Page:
By Roxana Tiron - 06/01/05 12:00 AM EDT
Provisions in the 2006 House defense authorization bill, which would force the Army and the Marine Corps to work together on a common heavy-lift helicopter, could cause friction within the two services.
At issue are two helicopter concepts, designed on separate tracks: the so-called Marine Corps CH-53 cargo heavy lift replacement and the Joint Heavy Lift Helicopter, an endeavor led by the Army.
In a bid to raise the military services’ financial accountability, the House Armed Services Committee (HASC) requested that several programs that seem to have similar goals be melded.
“We have services each wanting their own individual platforms while accomplishing the same objective. We put language in this [bill] that says they cannot do that,” Rep. Curt Weldon (R-Pa.) said on the floor last week as the House was considering the defense authorization bill. “We cannot afford to have the exact same helicopter for the Army that meets the exact same need of the Marine Corps.”
Weldon, the chairman of committee’s Tactical Air and Land Subcommittee and a staunch supporter of helicopter development, is trying to bring the Marine Corps and the Army “on the same sheet of paper,” even though he may be dealing with two different philosophies, said Rhett Flater, the executive director of the American Helicopter Society.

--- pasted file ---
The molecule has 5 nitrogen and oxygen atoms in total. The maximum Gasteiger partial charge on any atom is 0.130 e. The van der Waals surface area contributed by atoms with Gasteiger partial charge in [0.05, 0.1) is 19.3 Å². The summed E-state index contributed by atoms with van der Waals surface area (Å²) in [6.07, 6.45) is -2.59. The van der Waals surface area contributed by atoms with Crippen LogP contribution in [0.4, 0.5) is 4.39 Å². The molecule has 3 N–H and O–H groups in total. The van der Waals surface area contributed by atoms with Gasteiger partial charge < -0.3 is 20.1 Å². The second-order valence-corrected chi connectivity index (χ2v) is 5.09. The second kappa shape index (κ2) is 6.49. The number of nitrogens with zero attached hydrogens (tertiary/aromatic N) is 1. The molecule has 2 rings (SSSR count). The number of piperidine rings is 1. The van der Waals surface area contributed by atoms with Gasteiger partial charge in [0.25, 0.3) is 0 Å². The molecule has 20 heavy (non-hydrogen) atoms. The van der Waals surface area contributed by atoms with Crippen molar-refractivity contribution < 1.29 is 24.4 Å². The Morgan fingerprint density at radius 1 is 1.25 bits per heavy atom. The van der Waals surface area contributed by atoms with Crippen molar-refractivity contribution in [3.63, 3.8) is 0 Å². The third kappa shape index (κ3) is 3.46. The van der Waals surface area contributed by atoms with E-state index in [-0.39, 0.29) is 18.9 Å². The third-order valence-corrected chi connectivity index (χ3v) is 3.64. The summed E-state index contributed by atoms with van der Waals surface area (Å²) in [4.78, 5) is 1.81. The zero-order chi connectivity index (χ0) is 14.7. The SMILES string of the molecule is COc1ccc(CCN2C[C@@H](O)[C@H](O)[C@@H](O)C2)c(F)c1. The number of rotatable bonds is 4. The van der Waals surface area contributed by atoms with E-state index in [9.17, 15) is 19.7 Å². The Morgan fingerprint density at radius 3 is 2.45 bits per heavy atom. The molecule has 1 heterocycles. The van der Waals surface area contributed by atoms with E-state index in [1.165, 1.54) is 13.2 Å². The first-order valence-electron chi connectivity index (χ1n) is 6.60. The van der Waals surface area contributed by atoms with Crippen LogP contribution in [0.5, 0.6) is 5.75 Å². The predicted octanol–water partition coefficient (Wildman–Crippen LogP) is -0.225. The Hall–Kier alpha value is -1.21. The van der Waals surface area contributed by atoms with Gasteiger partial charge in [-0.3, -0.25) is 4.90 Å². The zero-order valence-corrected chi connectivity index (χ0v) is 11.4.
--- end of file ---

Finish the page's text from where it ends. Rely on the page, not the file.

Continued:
Weldon seems to be aware of the stir his decision may bring to the services. At a recent industry conference, Weldon recalled that when he suggested the Army and the Marine Corps cooperate on the Joint Heavy Lift Helicopter, “you would have thought I started World War III,” said several industry sources who attended the conference.
The Marine Corps has been committed to remanufacturing its workhorse cargo helicopter, the CH-53, which has performed well both in Afghanistan and Iraq. In Operation Enduring Freedom, for example, the CH-53 E Super Stallion ferried Marines and special operators to Afghanistan from ships 900 miles offshore.
The first Sikorsky-built CH-53 was delivered to the Marine Corps in the mid-1960s. The current version of the CH-53 E already flew in 1975. A strained logistics base and long-range requirements dictated by the wars in Afghanistan and Iraq have prompted the requirements for the CH-53X, the replacement program.
While the CH-53 E is designed to carry 16 tons in tropical environments, the CH-53X should be able to carry 15 tons, but at 3,000 feet and at a temperature of 91.5 degrees. Those features would give the replacement almost a double lift capability. The Marine Corps envisioned having the first such helicopter in the fleet by 2012.